How to save money on auto insurance
Auto insurance is not a set-it-and-forget-it purchase. If you don't review your policy periodically, you might miss out on savings.
If you were recently laid off, for instance, tell your agent that the number of miles in your commute has dropped significantly. You could get a lower rate for driving a lot less. The low-mileage discount varies by state.
Life changes to watchYou also should review your auto insurance if you recently bought a home or obtained a company car. If you buy your homeowners insurance through the same carrier as your auto insurance, ask for a multipolicy discount. If you drive a company car, your insurance company might give you a multiple-car discount even though you don't own it.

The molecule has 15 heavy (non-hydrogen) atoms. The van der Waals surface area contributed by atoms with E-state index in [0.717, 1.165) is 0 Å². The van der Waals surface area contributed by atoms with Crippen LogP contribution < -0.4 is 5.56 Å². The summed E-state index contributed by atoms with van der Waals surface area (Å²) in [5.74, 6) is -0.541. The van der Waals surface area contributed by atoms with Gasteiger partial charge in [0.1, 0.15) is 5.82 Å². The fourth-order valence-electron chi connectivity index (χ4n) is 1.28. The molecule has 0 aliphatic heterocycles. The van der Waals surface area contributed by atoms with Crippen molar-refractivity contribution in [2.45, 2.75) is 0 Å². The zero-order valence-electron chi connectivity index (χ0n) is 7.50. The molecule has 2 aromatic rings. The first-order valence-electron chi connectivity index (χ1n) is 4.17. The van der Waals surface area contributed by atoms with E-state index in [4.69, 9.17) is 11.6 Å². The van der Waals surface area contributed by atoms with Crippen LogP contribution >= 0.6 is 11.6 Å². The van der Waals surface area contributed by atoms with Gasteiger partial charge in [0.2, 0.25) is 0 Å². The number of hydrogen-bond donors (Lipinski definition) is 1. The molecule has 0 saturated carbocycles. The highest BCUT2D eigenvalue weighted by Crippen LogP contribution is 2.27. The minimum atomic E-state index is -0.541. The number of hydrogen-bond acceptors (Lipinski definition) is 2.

When your children reach driving age, get auto insurance quotes to find out how much your rate will go up with your kids on your policy. The company that's been giving you the great rates for all these years might not be so accommodating with teens on your policy. It might be time to change.
Safety first with teen driversYour rates also could go up if your teen is caught texting while driving. Make sure your teen buckles up when driving, too. Some states and municipalities allow police to ticket drivers for not wearing seat belts even if no other traffic violation has occurred.
Other states allow tickets to be issued only if a separate traffic violation is committed. Either way, if cited, the incident makes a driver look riskier to the insurance company. Higher auto insurance premiums could result.
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